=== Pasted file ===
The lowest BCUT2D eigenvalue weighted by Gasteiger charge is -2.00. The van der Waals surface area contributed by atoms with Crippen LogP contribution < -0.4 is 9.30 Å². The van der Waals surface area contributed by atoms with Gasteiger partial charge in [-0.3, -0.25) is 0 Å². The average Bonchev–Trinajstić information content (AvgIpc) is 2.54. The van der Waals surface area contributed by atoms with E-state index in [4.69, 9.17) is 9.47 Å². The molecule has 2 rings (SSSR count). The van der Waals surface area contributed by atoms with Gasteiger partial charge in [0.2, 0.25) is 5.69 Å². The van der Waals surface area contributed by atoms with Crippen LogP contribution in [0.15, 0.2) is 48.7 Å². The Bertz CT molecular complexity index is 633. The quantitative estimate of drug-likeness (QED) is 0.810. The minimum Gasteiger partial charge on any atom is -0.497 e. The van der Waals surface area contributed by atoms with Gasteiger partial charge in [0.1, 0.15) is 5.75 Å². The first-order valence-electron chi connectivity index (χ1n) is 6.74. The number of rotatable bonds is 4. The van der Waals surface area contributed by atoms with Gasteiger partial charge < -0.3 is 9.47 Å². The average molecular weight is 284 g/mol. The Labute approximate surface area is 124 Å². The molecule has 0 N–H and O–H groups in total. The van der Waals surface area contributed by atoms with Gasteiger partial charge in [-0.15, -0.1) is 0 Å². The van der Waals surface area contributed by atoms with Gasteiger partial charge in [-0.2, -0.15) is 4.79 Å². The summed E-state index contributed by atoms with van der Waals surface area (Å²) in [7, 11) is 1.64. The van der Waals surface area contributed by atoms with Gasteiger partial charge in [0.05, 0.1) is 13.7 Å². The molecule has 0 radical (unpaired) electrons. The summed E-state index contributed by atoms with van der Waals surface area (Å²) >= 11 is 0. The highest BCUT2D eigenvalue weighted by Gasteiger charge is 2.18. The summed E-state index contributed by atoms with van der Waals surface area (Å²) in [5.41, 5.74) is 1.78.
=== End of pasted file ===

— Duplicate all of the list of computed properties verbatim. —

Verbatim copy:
The lowest BCUT2D eigenvalue weighted by Gasteiger charge is -2.00. The van der Waals surface area contributed by atoms with Crippen LogP contribution < -0.4 is 9.30 Å². The van der Waals surface area contributed by atoms with Gasteiger partial charge in [-0.3, -0.25) is 0 Å². The average Bonchev–Trinajstić information content (AvgIpc) is 2.54. The van der Waals surface area contributed by atoms with E-state index in [4.69, 9.17) is 9.47 Å². The molecule has 2 rings (SSSR count). The van der Waals surface area contributed by atoms with Gasteiger partial charge in [0.2, 0.25) is 5.69 Å². The van der Waals surface area contributed by atoms with Crippen LogP contribution in [0.15, 0.2) is 48.7 Å². The Bertz CT molecular complexity index is 633. The quantitative estimate of drug-likeness (QED) is 0.810. The minimum Gasteiger partial charge on any atom is -0.497 e. The van der Waals surface area contributed by atoms with Gasteiger partial charge in [0.1, 0.15) is 5.75 Å². The first-order valence-electron chi connectivity index (χ1n) is 6.74. The number of rotatable bonds is 4. The van der Waals surface area contributed by atoms with Gasteiger partial charge < -0.3 is 9.47 Å². The average molecular weight is 284 g/mol. The Labute approximate surface area is 124 Å². The molecule has 0 N–H and O–H groups in total. The van der Waals surface area contributed by atoms with Gasteiger partial charge in [-0.15, -0.1) is 0 Å². The van der Waals surface area contributed by atoms with Gasteiger partial charge in [-0.2, -0.15) is 4.79 Å². The summed E-state index contributed by atoms with van der Waals surface area (Å²) in [7, 11) is 1.64. The van der Waals surface area contributed by atoms with Gasteiger partial charge in [0.05, 0.1) is 13.7 Å². The molecule has 0 radical (unpaired) electrons. The summed E-state index contributed by atoms with van der Waals surface area (Å²) >= 11 is 0. The highest BCUT2D eigenvalue weighted by Gasteiger charge is 2.18. The summed E-state index contributed by atoms with van der Waals surface area (Å²) in [5.41, 5.74) is 1.78.